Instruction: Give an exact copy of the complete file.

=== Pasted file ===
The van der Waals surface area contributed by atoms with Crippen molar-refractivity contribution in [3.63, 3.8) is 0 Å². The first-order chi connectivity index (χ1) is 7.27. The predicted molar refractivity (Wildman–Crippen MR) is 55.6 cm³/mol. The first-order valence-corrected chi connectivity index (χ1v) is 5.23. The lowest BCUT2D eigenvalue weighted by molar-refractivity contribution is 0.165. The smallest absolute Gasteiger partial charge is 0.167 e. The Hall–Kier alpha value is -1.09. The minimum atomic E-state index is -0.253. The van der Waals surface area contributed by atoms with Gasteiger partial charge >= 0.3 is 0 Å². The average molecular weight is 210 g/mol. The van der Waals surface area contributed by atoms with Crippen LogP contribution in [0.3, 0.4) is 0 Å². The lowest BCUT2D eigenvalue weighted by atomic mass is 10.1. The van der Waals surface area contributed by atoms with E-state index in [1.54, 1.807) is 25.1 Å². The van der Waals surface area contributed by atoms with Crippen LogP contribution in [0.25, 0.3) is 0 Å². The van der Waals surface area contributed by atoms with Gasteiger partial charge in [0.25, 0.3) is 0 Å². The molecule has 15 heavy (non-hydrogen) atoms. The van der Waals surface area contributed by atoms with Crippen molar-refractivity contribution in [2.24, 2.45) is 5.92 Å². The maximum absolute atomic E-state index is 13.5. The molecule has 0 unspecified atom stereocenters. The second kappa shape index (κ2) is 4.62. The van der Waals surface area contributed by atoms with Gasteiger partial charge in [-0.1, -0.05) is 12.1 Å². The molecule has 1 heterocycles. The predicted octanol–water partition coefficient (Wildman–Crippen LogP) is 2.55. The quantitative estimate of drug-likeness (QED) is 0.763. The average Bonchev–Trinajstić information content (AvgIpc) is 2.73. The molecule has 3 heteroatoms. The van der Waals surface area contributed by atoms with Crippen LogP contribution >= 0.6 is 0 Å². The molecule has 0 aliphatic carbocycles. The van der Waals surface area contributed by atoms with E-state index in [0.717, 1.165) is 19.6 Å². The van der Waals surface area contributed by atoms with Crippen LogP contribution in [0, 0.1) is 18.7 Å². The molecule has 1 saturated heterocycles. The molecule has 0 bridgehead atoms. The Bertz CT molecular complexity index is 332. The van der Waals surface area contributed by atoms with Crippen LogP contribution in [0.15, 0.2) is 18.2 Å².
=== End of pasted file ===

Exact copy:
The van der Waals surface area contributed by atoms with Crippen molar-refractivity contribution in [3.63, 3.8) is 0 Å². The first-order chi connectivity index (χ1) is 7.27. The predicted molar refractivity (Wildman–Crippen MR) is 55.6 cm³/mol. The first-order valence-corrected chi connectivity index (χ1v) is 5.23. The lowest BCUT2D eigenvalue weighted by molar-refractivity contribution is 0.165. The smallest absolute Gasteiger partial charge is 0.167 e. The Hall–Kier alpha value is -1.09. The minimum atomic E-state index is -0.253. The van der Waals surface area contributed by atoms with Gasteiger partial charge >= 0.3 is 0 Å². The average molecular weight is 210 g/mol. The van der Waals surface area contributed by atoms with Crippen LogP contribution in [0.3, 0.4) is 0 Å². The lowest BCUT2D eigenvalue weighted by atomic mass is 10.1. The van der Waals surface area contributed by atoms with E-state index in [1.54, 1.807) is 25.1 Å². The van der Waals surface area contributed by atoms with Crippen LogP contribution in [0.25, 0.3) is 0 Å². The van der Waals surface area contributed by atoms with Gasteiger partial charge in [0.25, 0.3) is 0 Å². The molecule has 15 heavy (non-hydrogen) atoms. The van der Waals surface area contributed by atoms with Crippen molar-refractivity contribution in [2.24, 2.45) is 5.92 Å². The maximum absolute atomic E-state index is 13.5. The molecule has 0 unspecified atom stereocenters. The second kappa shape index (κ2) is 4.62. The van der Waals surface area contributed by atoms with Gasteiger partial charge in [-0.1, -0.05) is 12.1 Å². The molecule has 1 heterocycles. The predicted octanol–water partition coefficient (Wildman–Crippen LogP) is 2.55. The quantitative estimate of drug-likeness (QED) is 0.763. The average Bonchev–Trinajstić information content (AvgIpc) is 2.73. The molecule has 3 heteroatoms. The van der Waals surface area contributed by atoms with Crippen LogP contribution >= 0.6 is 0 Å². The molecule has 0 aliphatic carbocycles. The van der Waals surface area contributed by atoms with E-state index in [0.717, 1.165) is 19.6 Å². The van der Waals surface area contributed by atoms with Crippen LogP contribution in [0, 0.1) is 18.7 Å². The molecule has 1 saturated heterocycles. The molecule has 0 bridgehead atoms. The Bertz CT molecular complexity index is 332. The van der Waals surface area contributed by atoms with Crippen LogP contribution in [0.15, 0.2) is 18.2 Å².